“Mommy, you yelled at me. You said, ‘Get back in your bed!’ and you put me in my bed and walked away. And it made me sad. And I wanted to walk away from you. And I yelled at you and cried and cried.”
I was stunned. Partly because I couldn’t believe my tiny little boy could be so articulate about his feelings, but mostly because I didn’t even remember this happening.
Sure, I remember dozens of times when he kept getting up after repeated warnings to stay in bed. I still have parenting PTSD from those months after his baby brother was born when I would be bouncing the newborn on my yoga ball outside his room, trying to multi-task getting the baby to sleep while also blocking the toddler from getting out of his room, and bribing my older daughter to just stay quiet. I will never forget desperately pleading with the sleep gods to please not let one child ruin the sleep of the others.
But which night was he remembering?
Why did it stick with him?
Is that how he will remember me, yelling and angry?
Thinking back on those challenging nights, I realized that yelling has become a pattern I’ve fallen back on all too often, and it made me wonder: Was my yelling effective? Did it result in changed behavior? Did it result in a changed relationship? Did it result in a changed home climate? I think the answer to all of these questions is yes, but not in the way that I wanted, and certainly not in a positive way.
This realization opened my eyes. So I made a New Years Resolution: No more yelling.
It may seem like I am overreacting. You may be thinking that it would be dangerous to put so much weight on the thoughts of a tiny preschooler. But this one small conversation with this one small child opened my eyes to a broader picture of my parenting strategies, and showed me that what I thought I was doing was not having the effect that I expected or wanted. I thought I was using my voice to show that I was in charge. I thought I was conveying to my children that their behavior was inappropriate–the louder my voice, the more they were missing the mark and needed to adjust. But what they were really learning was that people yell to get what they want. The more you want it, the louder you yell. When things go wrong, you use your voice and your emotions to manipulate others.
The truth is, I was not using yelling as a tool. I was using it as a weapon. I was using yelling to scare and intimidate my children into compliance–not because they wanted to listen, not because they respected my authority–but because they were scared of how I might act if and when they didn’t. I chose to be scary and mean, hoping that they would be fearful and compliant.
I don’t condemn yelling, nor do I judge those who do it. I am one of them. But I’m hoping that this year of removing it from my tool belt helps me become more skilled at using the other tools available to me. What will I do when my child disobeys? What will I do when I’m at the end of my rope? What will I do when I am pushed to my limits and my authority is questioned?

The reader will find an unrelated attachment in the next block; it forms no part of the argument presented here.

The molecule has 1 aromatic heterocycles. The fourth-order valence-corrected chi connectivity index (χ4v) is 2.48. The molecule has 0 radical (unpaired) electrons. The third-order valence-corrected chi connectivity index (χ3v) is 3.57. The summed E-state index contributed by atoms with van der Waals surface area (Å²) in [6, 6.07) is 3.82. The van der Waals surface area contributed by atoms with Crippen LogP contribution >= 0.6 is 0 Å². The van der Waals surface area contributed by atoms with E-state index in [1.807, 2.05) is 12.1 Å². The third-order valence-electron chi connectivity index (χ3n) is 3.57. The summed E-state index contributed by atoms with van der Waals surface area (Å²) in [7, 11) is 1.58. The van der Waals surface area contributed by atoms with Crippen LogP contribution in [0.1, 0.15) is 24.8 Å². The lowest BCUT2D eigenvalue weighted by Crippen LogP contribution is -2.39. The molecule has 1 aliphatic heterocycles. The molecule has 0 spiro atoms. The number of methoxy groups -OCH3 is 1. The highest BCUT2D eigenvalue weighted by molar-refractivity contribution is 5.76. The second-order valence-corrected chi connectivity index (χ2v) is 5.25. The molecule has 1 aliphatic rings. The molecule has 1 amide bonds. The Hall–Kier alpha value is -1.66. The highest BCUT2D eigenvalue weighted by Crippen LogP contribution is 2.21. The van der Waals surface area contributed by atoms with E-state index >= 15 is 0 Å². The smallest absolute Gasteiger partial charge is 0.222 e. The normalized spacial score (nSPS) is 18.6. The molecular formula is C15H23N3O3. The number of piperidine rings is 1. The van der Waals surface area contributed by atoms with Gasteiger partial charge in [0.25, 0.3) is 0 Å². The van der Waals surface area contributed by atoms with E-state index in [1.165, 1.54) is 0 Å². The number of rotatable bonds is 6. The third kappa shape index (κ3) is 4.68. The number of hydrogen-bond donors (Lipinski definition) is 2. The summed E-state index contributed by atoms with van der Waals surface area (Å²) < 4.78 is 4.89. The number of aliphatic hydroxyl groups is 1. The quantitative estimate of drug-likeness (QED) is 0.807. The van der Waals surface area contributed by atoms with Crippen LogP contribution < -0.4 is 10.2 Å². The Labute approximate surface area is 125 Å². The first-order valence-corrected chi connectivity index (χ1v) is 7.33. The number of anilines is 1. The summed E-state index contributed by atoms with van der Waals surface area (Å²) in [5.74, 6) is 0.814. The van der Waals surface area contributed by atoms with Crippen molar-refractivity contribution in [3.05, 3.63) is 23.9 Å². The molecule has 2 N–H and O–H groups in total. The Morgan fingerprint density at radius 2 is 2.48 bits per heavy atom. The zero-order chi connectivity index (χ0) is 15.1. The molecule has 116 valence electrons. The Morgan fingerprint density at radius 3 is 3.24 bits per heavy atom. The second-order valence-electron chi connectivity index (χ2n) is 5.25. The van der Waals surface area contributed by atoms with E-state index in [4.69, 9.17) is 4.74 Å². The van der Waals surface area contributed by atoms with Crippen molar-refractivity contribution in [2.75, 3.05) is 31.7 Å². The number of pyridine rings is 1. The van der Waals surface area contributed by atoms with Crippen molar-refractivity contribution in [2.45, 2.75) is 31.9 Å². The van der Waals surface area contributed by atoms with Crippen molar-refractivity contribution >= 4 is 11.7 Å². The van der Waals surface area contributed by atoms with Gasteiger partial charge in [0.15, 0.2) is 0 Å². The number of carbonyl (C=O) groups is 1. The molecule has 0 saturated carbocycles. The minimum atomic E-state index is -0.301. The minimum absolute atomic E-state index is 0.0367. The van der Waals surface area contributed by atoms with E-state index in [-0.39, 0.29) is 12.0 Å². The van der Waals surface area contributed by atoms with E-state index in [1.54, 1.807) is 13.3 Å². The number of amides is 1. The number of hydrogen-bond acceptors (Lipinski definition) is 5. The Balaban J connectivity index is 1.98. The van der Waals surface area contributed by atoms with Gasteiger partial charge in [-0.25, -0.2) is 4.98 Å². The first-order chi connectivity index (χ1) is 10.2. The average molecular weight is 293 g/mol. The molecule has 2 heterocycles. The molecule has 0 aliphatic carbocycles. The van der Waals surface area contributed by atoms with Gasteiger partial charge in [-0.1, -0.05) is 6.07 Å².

When they hurt the baby? No yelling.
When they are running through the kitchen and driving me crazy? No yelling.
When they ignore my words for the 10th time? No yelling.
When they are about to run into a busy street? YELL. Yelling is a tool for making yourself be heard across long distances or to get someone’s attention quickly in dangerous situations. If someone’s about to get hurt, go ahead and yell. But in all other cases of normal childhood misbehavior. No yelling. It’s time to think of a better way.
I hope that I model the behavior that I want my children to copy. I hope I “use my words” and “take a breath” and “count to 10” and “ask for what I need”. I hope I treat my children the way I would want to be treated. I hope I choose positive parenting tools that are pro-social, relationship-building, fair, and respectful.
I have no idea if this year will be successful. I have to admit that there is a part of me that fears becoming a doormat who allows her children to behave like animals and walk all over her. I am not so naive to think that just because I don’t yell, my kids are all of a sudden going to be perfect angels who jump at the chance to please me. I know it’s going to be hard. My willpower and self control will certainly be challenged to their limits.
The bottom line is, when I respond to my children’s challenging behavior, I don’t want to say, “Do as I say, not as I do.” I want to be able to honestly and proudly tell them, “This is how you act when you are angry. Please, do what I do. Learn from me. Let me show you the way.”
No matter how this year plays out, I believe that this resolution will teach me to control my emotions and think before I act, and those are two lessons that I desperately hope my children DO remember.